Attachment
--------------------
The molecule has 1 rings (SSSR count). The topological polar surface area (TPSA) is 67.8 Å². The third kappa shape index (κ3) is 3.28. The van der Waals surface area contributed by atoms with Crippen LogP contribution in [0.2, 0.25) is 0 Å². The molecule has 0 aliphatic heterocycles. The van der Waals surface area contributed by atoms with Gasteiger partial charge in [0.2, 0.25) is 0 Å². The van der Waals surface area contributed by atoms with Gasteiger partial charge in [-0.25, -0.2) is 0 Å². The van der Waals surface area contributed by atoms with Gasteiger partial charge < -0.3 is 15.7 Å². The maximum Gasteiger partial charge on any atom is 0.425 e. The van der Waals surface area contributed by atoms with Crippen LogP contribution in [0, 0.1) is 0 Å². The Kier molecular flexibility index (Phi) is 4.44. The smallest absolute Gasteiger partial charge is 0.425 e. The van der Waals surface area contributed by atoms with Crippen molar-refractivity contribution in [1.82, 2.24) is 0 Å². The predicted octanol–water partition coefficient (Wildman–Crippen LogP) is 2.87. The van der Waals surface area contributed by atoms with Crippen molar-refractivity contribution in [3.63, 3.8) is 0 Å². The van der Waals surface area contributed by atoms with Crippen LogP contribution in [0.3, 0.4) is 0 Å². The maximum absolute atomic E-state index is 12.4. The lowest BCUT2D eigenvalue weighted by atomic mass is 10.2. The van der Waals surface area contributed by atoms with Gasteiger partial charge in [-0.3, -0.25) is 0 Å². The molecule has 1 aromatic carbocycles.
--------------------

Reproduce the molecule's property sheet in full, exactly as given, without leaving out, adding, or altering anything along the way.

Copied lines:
The molecule has 1 rings (SSSR count). The topological polar surface area (TPSA) is 67.8 Å². The third kappa shape index (κ3) is 3.28. The van der Waals surface area contributed by atoms with Crippen LogP contribution in [0.2, 0.25) is 0 Å². The molecule has 0 aliphatic heterocycles. The van der Waals surface area contributed by atoms with Gasteiger partial charge in [0.2, 0.25) is 0 Å². The van der Waals surface area contributed by atoms with Gasteiger partial charge in [-0.25, -0.2) is 0 Å². The van der Waals surface area contributed by atoms with Gasteiger partial charge < -0.3 is 15.7 Å². The maximum Gasteiger partial charge on any atom is 0.425 e. The van der Waals surface area contributed by atoms with Crippen LogP contribution in [0, 0.1) is 0 Å². The Kier molecular flexibility index (Phi) is 4.44. The smallest absolute Gasteiger partial charge is 0.425 e. The van der Waals surface area contributed by atoms with Crippen molar-refractivity contribution in [1.82, 2.24) is 0 Å². The predicted octanol–water partition coefficient (Wildman–Crippen LogP) is 2.87. The van der Waals surface area contributed by atoms with Crippen molar-refractivity contribution in [3.63, 3.8) is 0 Å². The van der Waals surface area contributed by atoms with Crippen LogP contribution in [0.3, 0.4) is 0 Å². The maximum absolute atomic E-state index is 12.4. The lowest BCUT2D eigenvalue weighted by atomic mass is 10.2. The van der Waals surface area contributed by atoms with Gasteiger partial charge in [-0.3, -0.25) is 0 Å². The molecule has 1 aromatic carbocycles.